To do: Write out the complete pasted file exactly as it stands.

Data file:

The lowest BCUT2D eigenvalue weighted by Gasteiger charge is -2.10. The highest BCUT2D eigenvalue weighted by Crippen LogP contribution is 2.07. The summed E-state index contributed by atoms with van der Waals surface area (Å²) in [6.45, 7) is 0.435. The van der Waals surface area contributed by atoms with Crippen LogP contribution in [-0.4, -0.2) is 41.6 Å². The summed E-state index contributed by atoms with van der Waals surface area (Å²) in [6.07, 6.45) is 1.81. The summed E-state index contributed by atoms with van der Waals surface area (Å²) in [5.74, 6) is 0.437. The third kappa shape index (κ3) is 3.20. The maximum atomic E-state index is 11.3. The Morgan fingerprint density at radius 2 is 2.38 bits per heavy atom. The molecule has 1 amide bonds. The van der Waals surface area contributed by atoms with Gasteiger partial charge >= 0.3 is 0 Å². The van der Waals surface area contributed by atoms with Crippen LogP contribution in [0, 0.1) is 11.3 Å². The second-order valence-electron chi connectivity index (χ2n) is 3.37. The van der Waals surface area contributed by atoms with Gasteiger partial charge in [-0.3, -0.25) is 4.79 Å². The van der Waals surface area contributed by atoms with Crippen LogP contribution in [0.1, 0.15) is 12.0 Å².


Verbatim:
The lowest BCUT2D eigenvalue weighted by Gasteiger charge is -2.10. The highest BCUT2D eigenvalue weighted by Crippen LogP contribution is 2.07. The summed E-state index contributed by atoms with van der Waals surface area (Å²) in [6.45, 7) is 0.435. The van der Waals surface area contributed by atoms with Crippen LogP contribution in [-0.4, -0.2) is 41.6 Å². The summed E-state index contributed by atoms with van der Waals surface area (Å²) in [6.07, 6.45) is 1.81. The summed E-state index contributed by atoms with van der Waals surface area (Å²) in [5.74, 6) is 0.437. The third kappa shape index (κ3) is 3.20. The maximum atomic E-state index is 11.3. The Morgan fingerprint density at radius 2 is 2.38 bits per heavy atom. The molecule has 1 amide bonds. The van der Waals surface area contributed by atoms with Gasteiger partial charge >= 0.3 is 0 Å². The van der Waals surface area contributed by atoms with Crippen LogP contribution in [0, 0.1) is 11.3 Å². The second-order valence-electron chi connectivity index (χ2n) is 3.37. The van der Waals surface area contributed by atoms with Gasteiger partial charge in [-0.3, -0.25) is 4.79 Å². The van der Waals surface area contributed by atoms with Crippen LogP contribution in [0.1, 0.15) is 12.0 Å².